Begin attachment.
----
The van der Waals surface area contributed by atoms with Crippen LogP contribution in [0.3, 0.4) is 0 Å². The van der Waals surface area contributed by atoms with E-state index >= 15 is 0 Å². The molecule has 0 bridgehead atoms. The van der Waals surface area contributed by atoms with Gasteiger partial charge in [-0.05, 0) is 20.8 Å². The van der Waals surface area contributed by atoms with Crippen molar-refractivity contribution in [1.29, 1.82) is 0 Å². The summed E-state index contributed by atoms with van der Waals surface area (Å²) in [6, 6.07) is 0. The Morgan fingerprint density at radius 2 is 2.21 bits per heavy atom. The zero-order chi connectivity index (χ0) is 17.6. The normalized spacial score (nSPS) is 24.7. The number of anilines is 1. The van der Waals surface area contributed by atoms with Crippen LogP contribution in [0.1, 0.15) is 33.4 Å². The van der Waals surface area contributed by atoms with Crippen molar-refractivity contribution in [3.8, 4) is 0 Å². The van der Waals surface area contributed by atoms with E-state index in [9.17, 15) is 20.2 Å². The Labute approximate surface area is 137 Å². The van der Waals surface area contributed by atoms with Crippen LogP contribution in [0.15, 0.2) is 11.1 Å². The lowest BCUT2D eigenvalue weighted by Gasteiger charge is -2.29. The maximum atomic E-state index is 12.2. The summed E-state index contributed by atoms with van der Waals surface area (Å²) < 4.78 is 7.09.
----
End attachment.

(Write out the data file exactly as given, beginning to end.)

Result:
The van der Waals surface area contributed by atoms with Crippen LogP contribution in [0.3, 0.4) is 0 Å². The van der Waals surface area contributed by atoms with E-state index >= 15 is 0 Å². The molecule has 0 bridgehead atoms. The van der Waals surface area contributed by atoms with Gasteiger partial charge in [-0.05, 0) is 20.8 Å². The van der Waals surface area contributed by atoms with Crippen molar-refractivity contribution in [1.29, 1.82) is 0 Å². The summed E-state index contributed by atoms with van der Waals surface area (Å²) in [6, 6.07) is 0. The Morgan fingerprint density at radius 2 is 2.21 bits per heavy atom. The zero-order chi connectivity index (χ0) is 17.6. The normalized spacial score (nSPS) is 24.7. The number of anilines is 1. The van der Waals surface area contributed by atoms with Crippen LogP contribution in [0.1, 0.15) is 33.4 Å². The van der Waals surface area contributed by atoms with Crippen molar-refractivity contribution in [3.8, 4) is 0 Å². The van der Waals surface area contributed by atoms with E-state index in [9.17, 15) is 20.2 Å². The Labute approximate surface area is 137 Å². The van der Waals surface area contributed by atoms with Crippen LogP contribution in [0.15, 0.2) is 11.1 Å². The lowest BCUT2D eigenvalue weighted by Gasteiger charge is -2.29. The maximum atomic E-state index is 12.2. The summed E-state index contributed by atoms with van der Waals surface area (Å²) < 4.78 is 7.09.